134-136a wonder: the plant, once plucked, grows back again


Per correr miglior acque alza le vele

omai la navicella del mio ingegno,

3 che lascia dietro a se mar si crudele;

e cantero di quel secondo regno

dove l'umano spirito si purga

6 e di salire al ciel diventa degno.

Ma qui la morta poesi resurga,

o sante Muse, poi che vostro sono;

9 e qui Calliope alquanto surga,

seguitando il mio canto con quel suono

di cui le Piche misere sentiro

12 lo colpo tal, che disperar perdono.

Dolce color d'or-ental zaffiro,

che s'accoglieva nel sereno aspetto

15 del mezzo, puro infino al primo giro,

a li occhi miei ricomincio diletto,

tosto ch'io usci' fuor de l'aura morta

18 che m'avea contristati li occhi e 'l petto.

Lo bel pianeto che d'amar conforta

faceva tutto rider l'or-ente,

21 velando i Pesci ch'erano in sua scorta.

I' mi volsi a man destra, e puosi mente

a l'altro polo, e vidi quattro stelle

24 non viste mai fuor ch'a la prima gente.

Goder pareva 'l ciel di lor fiammelle:

oh settentr-onal vedovo sito,

27 poi che privato se' di mirar quelle!

To run its course through smoother water

the small bark of my wit now hoists its sail,

3 leaving that cruel sea behind.

Now I shall sing the second kingdom,

there where the soul of man is cleansed,

6 made worthy to ascend to Heaven.

Here from the dead let poetry rise up,

O sacred Muses, since I am yours.

9 Here let Calliope arise

to accompany my song with those same chords

whose force so struck the miserable magpies

12 that, hearing them, they lost all hope of pardon.

Sweet color of oriental sapphire,

hovering in the calm and peaceful aspect

15 of intervening air, pure to the horizon,

pleased my eyes once more

as soon as I had left the morbid air

18 that had afflicted both my chest and eyes.

The fair planet that emboldens love,

smiling, lit up the east,

21 veiling the Fishes in her train.

I turned to the right and, fixing my attention

on the other pole, I saw four stars

24 not seen but by those first on earth.

The very sky seemed to rejoice

in their bright glittering. O widowed

27 region of the north, denied that sight!

Com' io da loro sguardo fui partito,

un poco me volgendo a l'altro polo,

30 la onde 'l Carro gia era sparito,

vidi presso di me un veglio solo,

degno di tanta reverenza in vista,

33 che piu non dee a padre alcun figliuolo.

Lunga la barba e di pel bianco mista

portava, a' suoi capelli simigliante,

36 de' quai cadeva al petto doppia lista.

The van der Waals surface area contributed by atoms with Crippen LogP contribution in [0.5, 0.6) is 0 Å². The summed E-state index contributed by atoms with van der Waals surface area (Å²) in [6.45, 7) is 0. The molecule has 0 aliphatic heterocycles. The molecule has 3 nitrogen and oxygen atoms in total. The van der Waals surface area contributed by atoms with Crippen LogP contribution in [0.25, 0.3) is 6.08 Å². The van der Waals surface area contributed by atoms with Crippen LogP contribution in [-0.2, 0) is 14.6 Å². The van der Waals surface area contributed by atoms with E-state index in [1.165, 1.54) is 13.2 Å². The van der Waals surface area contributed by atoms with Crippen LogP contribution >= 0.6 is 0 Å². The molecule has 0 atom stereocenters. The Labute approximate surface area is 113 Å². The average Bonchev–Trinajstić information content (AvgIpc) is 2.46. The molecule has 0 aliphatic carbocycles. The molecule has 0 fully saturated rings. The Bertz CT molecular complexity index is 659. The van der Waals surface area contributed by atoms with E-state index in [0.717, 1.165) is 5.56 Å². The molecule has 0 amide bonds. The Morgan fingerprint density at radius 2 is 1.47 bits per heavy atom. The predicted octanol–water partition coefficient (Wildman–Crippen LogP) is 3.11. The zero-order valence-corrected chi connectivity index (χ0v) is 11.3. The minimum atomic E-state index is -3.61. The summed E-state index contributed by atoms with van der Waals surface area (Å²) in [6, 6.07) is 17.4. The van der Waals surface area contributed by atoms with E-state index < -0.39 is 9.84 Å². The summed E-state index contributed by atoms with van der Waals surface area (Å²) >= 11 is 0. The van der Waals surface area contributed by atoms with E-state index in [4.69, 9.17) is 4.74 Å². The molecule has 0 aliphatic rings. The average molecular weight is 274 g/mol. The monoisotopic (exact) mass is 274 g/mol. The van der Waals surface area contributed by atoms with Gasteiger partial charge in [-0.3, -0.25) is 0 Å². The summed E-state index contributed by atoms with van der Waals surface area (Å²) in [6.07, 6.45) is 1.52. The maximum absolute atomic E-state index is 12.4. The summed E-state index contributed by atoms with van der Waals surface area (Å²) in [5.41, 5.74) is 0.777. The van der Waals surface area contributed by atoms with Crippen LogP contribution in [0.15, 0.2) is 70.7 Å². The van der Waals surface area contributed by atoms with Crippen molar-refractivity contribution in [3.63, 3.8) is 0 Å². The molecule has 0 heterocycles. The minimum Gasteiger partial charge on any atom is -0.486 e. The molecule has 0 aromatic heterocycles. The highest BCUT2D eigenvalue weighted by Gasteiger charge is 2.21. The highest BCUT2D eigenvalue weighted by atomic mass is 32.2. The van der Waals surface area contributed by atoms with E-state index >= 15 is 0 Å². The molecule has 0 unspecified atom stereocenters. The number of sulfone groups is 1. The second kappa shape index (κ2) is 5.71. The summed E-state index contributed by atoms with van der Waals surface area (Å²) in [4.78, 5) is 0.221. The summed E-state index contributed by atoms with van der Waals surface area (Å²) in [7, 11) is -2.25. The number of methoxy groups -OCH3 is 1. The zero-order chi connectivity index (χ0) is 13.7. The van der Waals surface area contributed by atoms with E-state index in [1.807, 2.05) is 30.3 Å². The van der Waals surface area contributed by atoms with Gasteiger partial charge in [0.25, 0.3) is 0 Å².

Li raggi de le quattro luci sante

fregiavan si la sua faccia di lume,

39 ch'i' 'l vedea come 'l sol fosse davante.

"Chi siete voi che contro al cieco fiume

fuggita avete la pregione etterna?"

42 diss' el, movendo quelle oneste piume.

"Chi v'ha guidati, o che vi fu lucerna,

uscendo fuor de la profonda notte

45 che sempre nera fa la valle inferna?

Son le leggi d'abisso cosi rotte?

o e mutato in ciel novo consiglio,

48 che, dannati, venite a le mie grotte?"

Lo duca mio allor mi die di piglio,

e con parole e con mani e con cenni

51 reverenti mi fe le gambe e 'l ciglio.

Poscia rispuose lui: "Da me non venni:

donna scese del ciel, per li cui prieghi

54 de la mia compagnia costui sovvenni.

Ma da ch'e tuo voler che piu si spieghi

di nostra condizion com' ell' e vera,

57 esser non puote il mio che a te si nieghi.

Once I had drawn my gaze from them,

barely turning toward the other pole

30 where the constellation of the Wain had set,

I saw beside me an old man, alone,

who by his looks was so deserving of respect

33 that no son owes his father more.

His beard was long and streaked with white,

as was his hair, which fell

36 in double strands down to his chest.

The rays of those four holy stars

adorned his face with so much light

39 he seemed to shine with brightness of the sun.

'What souls are you to have fled the eternal prison,

climbing against the dark and hidden stream?'

42 he asked, shaking those venerable locks.

'Who was your guide or who your lantern

to lead you forth from that deep night

45 which steeps the vale of hell in darkness?

'Are the laws of the abyss thus broken,

or has a new decree been made in Heaven,

48 that, damned, you stand before my cliffs?'

My leader then reached out to me

and by his words and signs and with his hands

51 made me show reverence with knee and brow,

then answered him: 'I came not on my own.

A lady descended from heaven and at her request

54 I lent this man companionship and aid.

'But since it is your will that I make plain

the true condition of our presence here,

57 it cannot be that I deny your wish.

Questi non vide mai l'ultima sera;

ma per la sua follia le fu si presso,

60 che molto poco tempo a volger era.

Si com' io dissi, fui mandato ad esso

per lui campare; e non li era altra via

63 che questa per la quale i' mi son messo.

Mostrata ho lui tutta la gente ria;

e ora intendo mostrar quelli spirti

66 che purgan se sotto la tua balia.

Com' io l'ho tratto, saria lungo a dirti;

de l'alto scende virtu che m'aiuta

69 conducerlo a vederti e a udirti.

Or ti piaccia gradir la sua venuta:

liberta va cercando, ch'e si cara,

72 come sa chi per lei vita rifiuta.

Tu 'l sai, che non ti fu per lei amara

in Utica la morte, ove lasciasti

75 la vesta ch'al gran di sara si chiara.

Non son li editti etterni per noi guasti,

che questi vive e Minos me non lega;

78 ma son del cerchio ove son li occhi casti

di Marzia tua, che 'n vista ancor ti priega,

o santo petto, che per tua la tegni:

81 per lo suo amore adunque a noi ti piega.

Lasciane andar per li tuoi sette regni;

grazie riportero di te a lei,

84 se d'esser mentovato la giu degni."

"Marz*a piacque tanto a li occhi miei

mentre ch'i' fu' di la," diss' elli allora,

87 "che quanta grazie volse da me, fi.

'This man has not yet seen his final sunset,

but through his folly was so close to it

60 his time was almost at an end.

'I was sent to him, as I have said,

for his deliverance. No other way

63 but this could he be saved.

'I have shown him all the guilty race

and now intend to let him see those spirits